This proposal seems to be a bait-and-switch, a foot in the door to create an even more favorable forum for certain preferred plaintiffs: the bill has been portrayed in the media by its supporters as something like a nuisance-abatement enforcement court, even though that's not what the bill actually says:
The Office of Hawaiian Affairs and the state Department of Land and Natural Resources were among those to testify in support of the bill. They said that having judges and courts with expertise in environmental law would help avoid costly legal appeals in complex cases.
In the committee hearing Wednesday, Bin C. Li, the administrative proceedings coordinator at the Department of Land and Natural Resources, asked lawmakers to include his department's enforcement statutes under the proposed environmental court's jurisdiction.
The reason, he said after the hearing, came down to getting cases handled more efficiently.
"We have bigger cases and we have smaller cases," Li said, giving such examples as stream pollution, boats running aground on coral reefs and fishermen violating their licenses. "We've been seeing that DLNR cases have been taking a backseat in the judiciary system. We think by establishing this court, the judiciary can process our cases with the priority and the urgency we think they should have."
But speeding up resolution is not the bill's stated intent, nor what it actually proposes. If it were just giving environmental cases docket priority, that could easily be done without creating an entire sub-court with specialized jurisdiction. See, e.g., the open records law (giving "precedence on the docket" to such cases), and the eminent domain code (giving condemnation actions "preference of all other civil actions"). No, what this bill represents is a way for certain interests to establish a court that they can eventually "capture," and just the first step in creating a subsystem that recognizes environmental laws as primary, in which the "environmental" court would handle land use and other related issues, and in which property owners and their rights are all but forgotten. For example, the State Office of Planning submitted testimony that already advocates for mission creep:
The focus of the court should not be constrained to "environment." Our key state land use and environmental laws expect decision-makers to balance several needs in the interest of the public's welfare. In particular, the purpose of the Hawaii Environmental Policy Act ("HEPA") is "to establish a system of environmental review which will ensure that environmental concerns are given appropriate consideration in decision making along with economic and technical considerations...." The purpose of Hawaii's land use law is to "preserve, protect and encourage development of the lands in the State for those uses to which they are best suited for the public welfare...." The purpose of the Hawaii State Planning Act, which guides all county and state agency decisions, is "to set forth the Hawaii state plan that shall serve as a guide for the future long-range development of the State..."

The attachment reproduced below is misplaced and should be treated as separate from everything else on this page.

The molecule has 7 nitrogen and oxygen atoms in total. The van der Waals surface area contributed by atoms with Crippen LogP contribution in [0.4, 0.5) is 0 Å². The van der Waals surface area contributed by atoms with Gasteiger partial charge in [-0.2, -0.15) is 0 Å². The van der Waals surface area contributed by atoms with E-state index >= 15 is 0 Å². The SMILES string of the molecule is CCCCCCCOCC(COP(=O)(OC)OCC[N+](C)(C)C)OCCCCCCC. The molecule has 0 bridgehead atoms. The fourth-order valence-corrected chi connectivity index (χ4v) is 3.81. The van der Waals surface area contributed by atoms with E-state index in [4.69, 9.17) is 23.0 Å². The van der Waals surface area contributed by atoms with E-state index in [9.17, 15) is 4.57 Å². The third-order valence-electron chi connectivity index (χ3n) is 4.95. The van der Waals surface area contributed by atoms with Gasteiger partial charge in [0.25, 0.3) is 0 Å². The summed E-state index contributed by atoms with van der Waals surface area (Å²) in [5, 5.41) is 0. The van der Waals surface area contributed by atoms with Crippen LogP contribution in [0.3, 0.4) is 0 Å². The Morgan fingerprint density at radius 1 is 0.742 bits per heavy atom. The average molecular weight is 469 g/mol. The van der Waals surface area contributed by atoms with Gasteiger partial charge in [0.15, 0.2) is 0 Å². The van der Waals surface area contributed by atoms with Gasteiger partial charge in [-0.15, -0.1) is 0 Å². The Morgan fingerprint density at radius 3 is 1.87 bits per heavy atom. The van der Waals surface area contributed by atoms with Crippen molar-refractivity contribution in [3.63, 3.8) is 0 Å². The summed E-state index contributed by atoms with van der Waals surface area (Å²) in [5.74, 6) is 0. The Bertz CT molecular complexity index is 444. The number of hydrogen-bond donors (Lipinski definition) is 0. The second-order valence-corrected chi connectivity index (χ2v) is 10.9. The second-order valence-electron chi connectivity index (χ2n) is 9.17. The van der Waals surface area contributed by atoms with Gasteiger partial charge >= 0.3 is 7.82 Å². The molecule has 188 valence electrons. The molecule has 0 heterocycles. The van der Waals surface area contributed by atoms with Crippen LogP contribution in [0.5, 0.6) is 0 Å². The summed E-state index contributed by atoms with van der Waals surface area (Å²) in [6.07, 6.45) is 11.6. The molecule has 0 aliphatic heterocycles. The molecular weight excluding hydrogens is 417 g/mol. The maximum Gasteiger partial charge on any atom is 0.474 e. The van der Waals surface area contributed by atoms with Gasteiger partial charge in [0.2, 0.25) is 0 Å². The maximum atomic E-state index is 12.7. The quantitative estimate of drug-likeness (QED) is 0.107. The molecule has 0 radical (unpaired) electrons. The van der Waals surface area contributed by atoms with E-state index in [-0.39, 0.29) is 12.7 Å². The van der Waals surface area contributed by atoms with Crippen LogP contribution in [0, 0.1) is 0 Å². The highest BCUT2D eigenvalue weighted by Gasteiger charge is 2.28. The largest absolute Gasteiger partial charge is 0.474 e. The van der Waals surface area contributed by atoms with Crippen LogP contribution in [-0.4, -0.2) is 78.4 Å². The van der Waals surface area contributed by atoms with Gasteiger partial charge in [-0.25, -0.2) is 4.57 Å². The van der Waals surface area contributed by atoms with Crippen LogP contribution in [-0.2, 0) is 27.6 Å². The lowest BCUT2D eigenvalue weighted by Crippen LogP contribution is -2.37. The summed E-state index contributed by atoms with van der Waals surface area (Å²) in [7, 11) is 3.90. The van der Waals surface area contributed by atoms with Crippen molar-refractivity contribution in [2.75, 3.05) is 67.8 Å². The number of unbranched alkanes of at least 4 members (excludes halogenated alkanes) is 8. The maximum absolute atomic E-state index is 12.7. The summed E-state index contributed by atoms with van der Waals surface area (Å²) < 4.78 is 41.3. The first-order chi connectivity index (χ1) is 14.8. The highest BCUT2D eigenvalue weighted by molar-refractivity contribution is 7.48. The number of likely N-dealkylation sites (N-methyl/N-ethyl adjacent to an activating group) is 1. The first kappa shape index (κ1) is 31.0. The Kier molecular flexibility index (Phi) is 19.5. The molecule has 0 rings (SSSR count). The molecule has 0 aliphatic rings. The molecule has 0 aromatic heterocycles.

The focus of the bill should be on the capacity and expertise of judges on the subject of "land use law," which includes planning, permitting, and environmental laws... A court that is well versed in the practice of land use and environmental laws will provide timely, consistent, predictable, and clearly articulated decisions to the benefit of all parties involved.
Consistent with the above, we recommend amending the bill to include judicial review of administrative proceedings, proceedings for declaratory judgment on the validity of agency rules, and legislative county decisions related to subdivision, permitting, and zoning. In addition, the name of the court should be changed to, "Land Use Courts," to reflect these broader interests.
Conspicuously absent from this motherhood-and-apple-pie restatement of "land use law?" Property, property protections, and the (constitutional) rights of owners who may have a different vision for their land that environmentalists and state and county agencies. Read the entire testimony here and see if we missed that part.
One final thought, along the lines of the "slippery slope." If we're going to start creating a while new substrata of specialized courts because the applicable law is purportedly complex, why stop at environmental law? How about a admin court, a court that only deals with tort issues, or a Property Rights Court? You see where this is going. As the lead video reminds us (a little reminder of the 1980's for all of you who were around then), some things are just bad ideas.